In short, Sowell defines intellect as anybody he deems foolish, ineffectual or shallow, and whose efforts have had no meaningful influence on society.

(Yet he seems to have no sense that he might himself qualify according to his own standards.)

This failure of comprehension permeates the entire book, and Sowell goes into rhapsodic fallacious detail in describing the common errors of human beings as the faults of intellectuals.

Just one, of many, examples of this error:

In short, at all levels of the intelligentsia, and in a wide range of specialties, the incentives tend to reward going beyond whatever expertise the particular member of the intelligentsia may have, and the constraints against falsity are few or non-existent. It is not that most of the intelligentsia deliberately lie in a cynical attempt to gain notoriety or to advance themselves or their cause in other ways. However, the general ability of people to rationalize to themselves, as well as to others, is certainly not lacking among the intelligentsia.

Here we again run into one of the constant logical loops that Sewell completely fails to acknowledge or, apparently, to recognize. He could very well be talking about himself in that paragraph. In fact, he *is* talking about himself. Sowell is trained as an economist. He’s written books on social theory and commentary, but his authority to do so is derived through his education and his experience as a pundit, not his expertise.

Furthermore, what he attributes to the intelligentsia is, in fact, simply part of the human condition. Everyone acts outside their specialties, and we are all incentivized to do so. Not to do so is to deny a fundamental human quality. Specialization has a role, but to only act within that specialization is to reject intelligence itself.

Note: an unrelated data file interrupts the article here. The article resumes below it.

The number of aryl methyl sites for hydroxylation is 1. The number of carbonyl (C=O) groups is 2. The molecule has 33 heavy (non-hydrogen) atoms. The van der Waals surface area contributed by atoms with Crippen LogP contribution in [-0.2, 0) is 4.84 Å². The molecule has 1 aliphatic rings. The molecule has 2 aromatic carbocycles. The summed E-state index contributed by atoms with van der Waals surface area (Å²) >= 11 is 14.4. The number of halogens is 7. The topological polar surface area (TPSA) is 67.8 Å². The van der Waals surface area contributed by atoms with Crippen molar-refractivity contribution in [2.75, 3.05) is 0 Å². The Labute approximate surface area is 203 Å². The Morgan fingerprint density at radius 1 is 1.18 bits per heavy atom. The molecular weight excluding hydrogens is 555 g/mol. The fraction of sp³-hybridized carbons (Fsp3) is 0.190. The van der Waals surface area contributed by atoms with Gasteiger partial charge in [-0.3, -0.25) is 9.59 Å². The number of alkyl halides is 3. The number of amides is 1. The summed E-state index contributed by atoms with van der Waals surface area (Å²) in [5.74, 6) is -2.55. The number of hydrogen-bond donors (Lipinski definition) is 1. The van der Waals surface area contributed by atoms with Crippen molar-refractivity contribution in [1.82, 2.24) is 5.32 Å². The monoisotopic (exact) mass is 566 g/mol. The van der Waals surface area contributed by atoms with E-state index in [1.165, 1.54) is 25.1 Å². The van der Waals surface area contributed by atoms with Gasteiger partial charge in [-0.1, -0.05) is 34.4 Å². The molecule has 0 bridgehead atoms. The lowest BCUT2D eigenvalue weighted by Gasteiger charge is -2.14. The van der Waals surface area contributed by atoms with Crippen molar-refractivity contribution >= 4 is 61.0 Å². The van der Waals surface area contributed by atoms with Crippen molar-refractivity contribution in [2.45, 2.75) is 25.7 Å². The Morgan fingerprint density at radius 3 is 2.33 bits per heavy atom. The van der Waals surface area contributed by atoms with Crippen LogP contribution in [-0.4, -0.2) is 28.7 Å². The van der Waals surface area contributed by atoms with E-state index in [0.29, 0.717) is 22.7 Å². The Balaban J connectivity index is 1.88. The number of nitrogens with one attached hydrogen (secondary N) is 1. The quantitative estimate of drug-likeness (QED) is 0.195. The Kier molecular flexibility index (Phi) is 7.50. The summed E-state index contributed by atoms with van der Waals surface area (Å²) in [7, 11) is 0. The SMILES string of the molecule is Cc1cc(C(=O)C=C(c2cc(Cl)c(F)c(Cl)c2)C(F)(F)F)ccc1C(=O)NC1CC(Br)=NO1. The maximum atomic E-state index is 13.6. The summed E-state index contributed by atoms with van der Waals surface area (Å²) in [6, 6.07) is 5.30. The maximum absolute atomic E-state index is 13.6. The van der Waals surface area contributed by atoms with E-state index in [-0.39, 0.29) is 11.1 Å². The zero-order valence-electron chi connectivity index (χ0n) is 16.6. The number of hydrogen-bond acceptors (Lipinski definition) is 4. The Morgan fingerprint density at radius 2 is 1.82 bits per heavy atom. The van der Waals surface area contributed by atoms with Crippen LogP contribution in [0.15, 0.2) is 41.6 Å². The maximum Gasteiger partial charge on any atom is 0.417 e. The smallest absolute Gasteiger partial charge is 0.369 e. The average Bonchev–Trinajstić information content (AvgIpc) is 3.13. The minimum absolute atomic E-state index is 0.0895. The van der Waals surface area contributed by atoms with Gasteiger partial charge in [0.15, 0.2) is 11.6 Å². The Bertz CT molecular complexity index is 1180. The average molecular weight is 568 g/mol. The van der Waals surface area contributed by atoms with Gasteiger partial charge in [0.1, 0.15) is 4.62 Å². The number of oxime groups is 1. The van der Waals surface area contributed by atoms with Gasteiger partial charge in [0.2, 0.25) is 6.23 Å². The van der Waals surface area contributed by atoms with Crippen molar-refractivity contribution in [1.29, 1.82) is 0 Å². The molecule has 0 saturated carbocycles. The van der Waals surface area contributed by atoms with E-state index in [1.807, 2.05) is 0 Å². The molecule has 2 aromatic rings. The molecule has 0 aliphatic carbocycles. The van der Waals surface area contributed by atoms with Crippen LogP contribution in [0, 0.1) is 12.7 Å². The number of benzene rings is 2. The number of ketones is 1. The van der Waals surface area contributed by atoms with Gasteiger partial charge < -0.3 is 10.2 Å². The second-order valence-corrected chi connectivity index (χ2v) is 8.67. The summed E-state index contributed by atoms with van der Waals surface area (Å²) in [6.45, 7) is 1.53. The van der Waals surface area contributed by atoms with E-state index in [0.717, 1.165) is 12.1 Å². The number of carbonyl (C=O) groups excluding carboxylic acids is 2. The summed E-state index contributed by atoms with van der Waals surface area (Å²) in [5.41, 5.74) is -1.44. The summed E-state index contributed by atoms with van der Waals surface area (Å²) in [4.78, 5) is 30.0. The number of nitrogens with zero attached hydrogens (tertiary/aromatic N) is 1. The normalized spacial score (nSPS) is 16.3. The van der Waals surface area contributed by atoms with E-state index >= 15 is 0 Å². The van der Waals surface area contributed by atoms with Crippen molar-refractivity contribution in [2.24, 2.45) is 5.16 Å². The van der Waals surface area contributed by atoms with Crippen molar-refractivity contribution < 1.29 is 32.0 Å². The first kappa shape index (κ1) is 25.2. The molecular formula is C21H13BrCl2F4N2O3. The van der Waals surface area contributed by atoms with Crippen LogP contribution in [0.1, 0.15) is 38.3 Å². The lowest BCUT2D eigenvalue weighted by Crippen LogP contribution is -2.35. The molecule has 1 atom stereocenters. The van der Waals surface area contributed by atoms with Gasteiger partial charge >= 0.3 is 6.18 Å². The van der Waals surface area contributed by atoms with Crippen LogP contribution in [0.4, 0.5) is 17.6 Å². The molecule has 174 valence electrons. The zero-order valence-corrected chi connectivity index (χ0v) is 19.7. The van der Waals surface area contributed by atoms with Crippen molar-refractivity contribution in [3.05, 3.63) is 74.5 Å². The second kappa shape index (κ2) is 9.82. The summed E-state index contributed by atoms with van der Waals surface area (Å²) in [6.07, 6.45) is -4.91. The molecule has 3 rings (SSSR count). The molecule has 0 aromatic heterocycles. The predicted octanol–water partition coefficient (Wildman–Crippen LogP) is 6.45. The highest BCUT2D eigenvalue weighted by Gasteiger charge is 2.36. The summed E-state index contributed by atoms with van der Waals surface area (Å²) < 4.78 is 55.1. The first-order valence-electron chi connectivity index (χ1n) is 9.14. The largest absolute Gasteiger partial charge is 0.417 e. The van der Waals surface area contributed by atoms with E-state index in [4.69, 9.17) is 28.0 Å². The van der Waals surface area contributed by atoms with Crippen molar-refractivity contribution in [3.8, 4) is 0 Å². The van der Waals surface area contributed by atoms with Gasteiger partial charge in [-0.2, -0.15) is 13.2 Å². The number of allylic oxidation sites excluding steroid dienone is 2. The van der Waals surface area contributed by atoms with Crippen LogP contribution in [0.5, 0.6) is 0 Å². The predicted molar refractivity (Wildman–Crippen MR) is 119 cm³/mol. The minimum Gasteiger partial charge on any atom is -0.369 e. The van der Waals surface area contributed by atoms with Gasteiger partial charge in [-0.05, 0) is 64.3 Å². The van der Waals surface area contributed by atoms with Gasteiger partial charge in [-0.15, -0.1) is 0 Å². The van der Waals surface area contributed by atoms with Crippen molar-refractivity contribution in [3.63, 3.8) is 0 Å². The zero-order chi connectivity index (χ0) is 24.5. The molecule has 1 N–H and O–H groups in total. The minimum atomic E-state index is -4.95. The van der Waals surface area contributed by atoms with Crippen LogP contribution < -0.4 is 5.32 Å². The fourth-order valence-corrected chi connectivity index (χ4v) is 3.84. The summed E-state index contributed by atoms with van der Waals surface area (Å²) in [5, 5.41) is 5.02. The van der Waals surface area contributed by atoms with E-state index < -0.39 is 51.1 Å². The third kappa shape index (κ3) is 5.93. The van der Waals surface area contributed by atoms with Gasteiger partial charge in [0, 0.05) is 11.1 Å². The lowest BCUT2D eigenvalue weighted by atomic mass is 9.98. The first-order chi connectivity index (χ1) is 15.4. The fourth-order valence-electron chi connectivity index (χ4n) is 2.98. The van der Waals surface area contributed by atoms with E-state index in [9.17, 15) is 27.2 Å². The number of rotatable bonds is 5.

Where Sowell’s efforts to describe a social phenomenon don’t simply fail but become truly offensive is in his presentation of other’s ideas. Sowell either misrepresents the ideas that other scholars have presented or fails to comprehend them so badly as to make himself a fool exactly of the kind he is attempting to critique. I’ll give two examples, just to illustrate the point.

First, in his description of reactions to the police:

…many of the intelligentsia express not only surprise but outrage at the number of shots fired by the police in some confrontation with a criminal, even if many of these intellectuals have never fired a gun in their lives, much less faced life-and-death dangers requiring split-second decisions.

Now, here Sowell draws upon and stumbles over his experience as a pistol instructor for the Marine Corps. (This is the kind of error he attributes to many intellectuals early in the book.) The problem is that Sowell’s military experience has nothing to do with the objection, and his apparent inability to see past that training makes his assessment a problem. What he fails to recognize is that the nameless intellectuals (he avoids referencing anyone or a particular case on this issue–though it would have been much easier to do so than nearly any other example he cites–since the logic here gets quite shaky) he describes are not objecting to the actual number of shots fired alone. Intellectuals, in fact, understand not only the rate of fire of modern weapons but also their accuracy—just as most Americans, or anyone with a television, is capable of grasping that simple and obvious reality, regardless of their status as a combat veteran. When someone objects to the number of shots fired in a particular case it is done when there is also a contrast between that reaction and the situation with which the police officer was confronted. When it turns out the suspect was not armed, did not make any threatening move, was detained without proper cause, or was otherwise not an appropriate target of police fire at all. When a policing situation goes so far as to require a military style response, intellectuals are perfectly capable of understanding and recognizing that transition. No intellectual objected to the number of shots fired in taking down the Boston bombers, who were themselves armed with firearms and explosives. Intellectuals do not object to the more then 2,000 shots fired in the North Hollywood shootout in and of itself, though someone (including, say, a police officer reviewing the situation and preparing a report on it to his department) could quite legitimately ask why those robbers had 44 minutes to engage the police, thus allowing for such a long exchange AND so many shots fired.